Roni Lambrecht: Mortgage and real estate is kind of boring sometimes, you know, especially to a 10 year old. But he said, mom, you really did a good job but I think you're going to do great tomorrow. And he said, it's women that you're speaking in front of. You told me and women are nice. Oh, okay. So it's good that you have that view that women are nice. But anyway. But it was so poignant to me that here I had been, you know, all day I'm beating my head against my desk going, why can I not come up with, you know, a teaching moment about how kids are smarter than their parents. And then he reminds me of that day and it was like, oh my God, why didn't I remember that? What about what else have forgotten and yeah.

Roni Lambrecht: But, anyway, it was just an amazing moment. And, and so writing the book was extremely therapeutic for me, and and being able to have Dalton telling me stories like that, that, that I had forgotten. And as a mom who's lost a child, I will tell you my biggest fear is forgetting. I don't want to lose those memories. So, so having him tell me that story was just so phenomenal and again, so poignant and that as parents we think we have a bad day and our kids gonna think that, you know, they're the number one thing on our plate and we've got to take care of them right now and that kind of thing. And it was just so cool that he stopped me and made me talk to him. And I think a lot of that has to do with the way that we do our highs and lows at night. You know, one of the things that we've always done as Dalton would tell his highs and lows for the day and then it was John's turn and John would tell his highs and lows and then I would tell my highs and lows and some of the, the most awesome parts of those things where the fact that first of all, Dalton didn't feel like he was being interrogated, because that's how they fail and I know you notice with teenagers, but it was also cool to how I could spend a whole day being frustrated about something being massively wrong at work or things weren't going right and he would go, well, mom, why don't you try this? Like really I've been stewing on this all day and that's what you came up with. And then you go try it. And it freaking worked!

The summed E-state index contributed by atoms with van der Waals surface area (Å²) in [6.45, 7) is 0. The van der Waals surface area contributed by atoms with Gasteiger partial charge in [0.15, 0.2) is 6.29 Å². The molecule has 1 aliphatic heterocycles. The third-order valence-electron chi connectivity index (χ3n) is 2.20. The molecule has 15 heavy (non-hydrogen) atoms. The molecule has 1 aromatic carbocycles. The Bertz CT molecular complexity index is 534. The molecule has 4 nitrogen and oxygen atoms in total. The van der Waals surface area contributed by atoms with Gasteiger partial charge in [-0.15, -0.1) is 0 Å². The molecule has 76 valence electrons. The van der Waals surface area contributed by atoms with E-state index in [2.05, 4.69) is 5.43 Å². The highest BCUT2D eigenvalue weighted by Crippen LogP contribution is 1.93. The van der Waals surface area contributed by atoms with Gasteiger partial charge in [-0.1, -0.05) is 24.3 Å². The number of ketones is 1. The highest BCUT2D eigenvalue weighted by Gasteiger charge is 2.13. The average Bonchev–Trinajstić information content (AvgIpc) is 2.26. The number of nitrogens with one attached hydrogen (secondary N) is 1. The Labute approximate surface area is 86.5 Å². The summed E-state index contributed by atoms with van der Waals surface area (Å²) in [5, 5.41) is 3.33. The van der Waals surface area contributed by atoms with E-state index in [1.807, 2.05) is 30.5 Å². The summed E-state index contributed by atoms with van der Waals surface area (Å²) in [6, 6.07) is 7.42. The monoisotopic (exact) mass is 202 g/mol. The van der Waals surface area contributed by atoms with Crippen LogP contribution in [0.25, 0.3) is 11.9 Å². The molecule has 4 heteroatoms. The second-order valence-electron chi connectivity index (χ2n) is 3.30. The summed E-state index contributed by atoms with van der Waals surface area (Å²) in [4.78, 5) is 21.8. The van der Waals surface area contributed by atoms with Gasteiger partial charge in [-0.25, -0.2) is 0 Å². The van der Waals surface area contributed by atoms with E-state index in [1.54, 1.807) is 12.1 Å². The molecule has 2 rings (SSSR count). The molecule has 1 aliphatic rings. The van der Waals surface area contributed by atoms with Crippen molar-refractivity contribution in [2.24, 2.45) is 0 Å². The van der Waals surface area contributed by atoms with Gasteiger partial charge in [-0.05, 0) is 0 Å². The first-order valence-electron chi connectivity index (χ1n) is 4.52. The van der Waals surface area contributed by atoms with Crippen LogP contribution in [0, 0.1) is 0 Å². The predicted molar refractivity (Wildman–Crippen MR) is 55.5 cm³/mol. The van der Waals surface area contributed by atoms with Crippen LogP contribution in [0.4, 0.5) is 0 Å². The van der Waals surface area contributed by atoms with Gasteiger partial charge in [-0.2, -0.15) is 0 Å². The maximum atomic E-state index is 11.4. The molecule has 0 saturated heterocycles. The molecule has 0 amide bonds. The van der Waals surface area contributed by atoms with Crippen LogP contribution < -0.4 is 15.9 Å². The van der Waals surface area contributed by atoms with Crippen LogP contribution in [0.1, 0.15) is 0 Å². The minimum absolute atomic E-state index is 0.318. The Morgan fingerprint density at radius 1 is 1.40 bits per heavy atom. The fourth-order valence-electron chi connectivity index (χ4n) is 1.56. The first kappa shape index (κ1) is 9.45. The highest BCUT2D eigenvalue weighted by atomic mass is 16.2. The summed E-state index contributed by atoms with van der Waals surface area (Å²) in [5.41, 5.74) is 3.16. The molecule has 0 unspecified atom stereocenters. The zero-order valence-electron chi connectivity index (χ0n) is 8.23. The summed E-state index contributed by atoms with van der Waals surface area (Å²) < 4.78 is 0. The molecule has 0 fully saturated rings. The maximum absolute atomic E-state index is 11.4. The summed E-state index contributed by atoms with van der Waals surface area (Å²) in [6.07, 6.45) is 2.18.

Shea Oliver: Oh those little small humans!

Roni Lambrecht: Exactly! There are brilliant. We just give them the opportunity to be that.

Shea Oliver: Absolutely, I completely agree It sounds like Dalton was an absolutely amazing young child and young man.

Roni Lambrecht: Yes, he was.

Shea Oliver: I'm glad you're getting to share him with me and with everyone on that you're getting to share them with. That's really fantastic. So kind of swing back around to some of those difficult early days. Shortly after you'd lost Dalton and you guys had gone through this process and you decided you were going to do something different and push forward with the book and where you are today. Did you have to say.. either distance yourself from friends or say goodbye to any friends or family that were thinking you were headed on the wrong path and not dealing with things appropriately?